Hanerot Hallalu


Written by: Erin Parfet
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The Hanerot Hallalu (“these candles”) often proceeds Chanukah candle lighting and blessings partaken in during synagogue services or even in the home. Hanerot Hallalu can be either recited as a prayer or sung as a song, depending on the format in which a congregation or family chooses.

Heavenly Sanctuary in Rabbinic Literature


Written by: Alexander Bolotnikov
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The nature of the sanctuary represents a major fundamental issue that separates Seventh-day Adventist theology from the mainstream of Christianity. The structural similarity between the Eastern Orthodox cathedral and the Jerusalem Temple is emphasized as proof of the church’s representation of Jerusalem on this earth. 1

Israel and the Church


Written by: Alexander Bolotnikov PH.D
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Early Christianity and its significance for Seventh-day Adventist theology

Early Debates and Their Impact on Seventh-Day Adventist Theology 

The role of Israel in the plan of salvation and in present-day events presents one of the most hotly debated topics in Christianity. Throughout the two thousand-year history of Christianity, this debate has continued. This discussion is deeply rooted in the historical events that occurred during the period of the Jewish-Roman wars between the destruction of the Temple (70 AD) and the Bar Kohba rebellion (136 AD).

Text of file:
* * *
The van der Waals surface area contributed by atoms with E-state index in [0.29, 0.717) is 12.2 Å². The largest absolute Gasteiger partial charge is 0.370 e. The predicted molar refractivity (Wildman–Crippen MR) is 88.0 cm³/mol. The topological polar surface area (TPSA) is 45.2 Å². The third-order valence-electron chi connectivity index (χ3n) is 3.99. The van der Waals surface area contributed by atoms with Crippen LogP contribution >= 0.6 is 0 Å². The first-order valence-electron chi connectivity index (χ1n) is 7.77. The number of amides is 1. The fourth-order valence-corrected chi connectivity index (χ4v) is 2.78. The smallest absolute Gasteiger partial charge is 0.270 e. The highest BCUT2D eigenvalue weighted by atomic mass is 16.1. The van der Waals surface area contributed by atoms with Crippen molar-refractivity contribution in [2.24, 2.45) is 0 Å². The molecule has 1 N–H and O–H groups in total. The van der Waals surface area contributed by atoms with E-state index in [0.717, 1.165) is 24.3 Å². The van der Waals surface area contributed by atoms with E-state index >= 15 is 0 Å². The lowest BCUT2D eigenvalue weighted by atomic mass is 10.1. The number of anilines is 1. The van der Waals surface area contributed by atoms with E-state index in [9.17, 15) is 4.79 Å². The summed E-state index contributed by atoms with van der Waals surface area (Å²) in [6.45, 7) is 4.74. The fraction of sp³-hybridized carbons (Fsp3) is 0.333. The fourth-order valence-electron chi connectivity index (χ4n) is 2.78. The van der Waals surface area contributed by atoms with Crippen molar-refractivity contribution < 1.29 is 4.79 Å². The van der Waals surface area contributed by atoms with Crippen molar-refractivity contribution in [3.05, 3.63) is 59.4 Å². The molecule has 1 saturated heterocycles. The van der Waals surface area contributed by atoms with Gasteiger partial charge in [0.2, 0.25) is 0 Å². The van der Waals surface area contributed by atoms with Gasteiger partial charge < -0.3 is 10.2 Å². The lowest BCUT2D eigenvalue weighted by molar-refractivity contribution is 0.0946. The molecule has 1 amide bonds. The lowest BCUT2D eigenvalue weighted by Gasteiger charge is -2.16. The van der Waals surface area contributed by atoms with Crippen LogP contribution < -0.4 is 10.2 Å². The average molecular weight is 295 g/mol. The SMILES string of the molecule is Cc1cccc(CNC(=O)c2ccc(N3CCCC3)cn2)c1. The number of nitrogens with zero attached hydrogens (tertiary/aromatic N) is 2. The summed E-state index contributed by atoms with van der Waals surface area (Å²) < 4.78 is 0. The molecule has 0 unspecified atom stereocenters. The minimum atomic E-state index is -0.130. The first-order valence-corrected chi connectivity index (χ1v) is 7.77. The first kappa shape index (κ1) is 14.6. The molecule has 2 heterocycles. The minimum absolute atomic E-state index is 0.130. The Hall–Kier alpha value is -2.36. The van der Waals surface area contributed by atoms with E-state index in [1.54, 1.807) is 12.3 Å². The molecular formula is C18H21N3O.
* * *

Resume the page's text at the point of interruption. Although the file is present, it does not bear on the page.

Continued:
Israel Yesterday, Today and Tomorrow


Written by: Alexander Bolotnikov
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A Jew meets Christianity

It was a beautiful summer Sunday in 1985. My friend Victor and I, two high school students, lazily strolled through the streets of Kiev, trying to kill a few hours before boarding our train home. Suddenly we heard very unusual sounds for our ears—singing coming from one of the distant corners of the square. When we came through the arch, we arrived at the doors of a Russian Orthodox cathedral.

Jesus the Jew


Written by: Alexander Bolotnikov
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An interesting story happened more than 100 years ago in Germany. Rabbi Abraham Geiger presented a book that described Jesus in the context of Judaism. For the first time in almost 2,000 years of difficult Jewish-Christian relations, a rabbi opened the Gospel, examined it, and expressed a positive opinion about Jesus.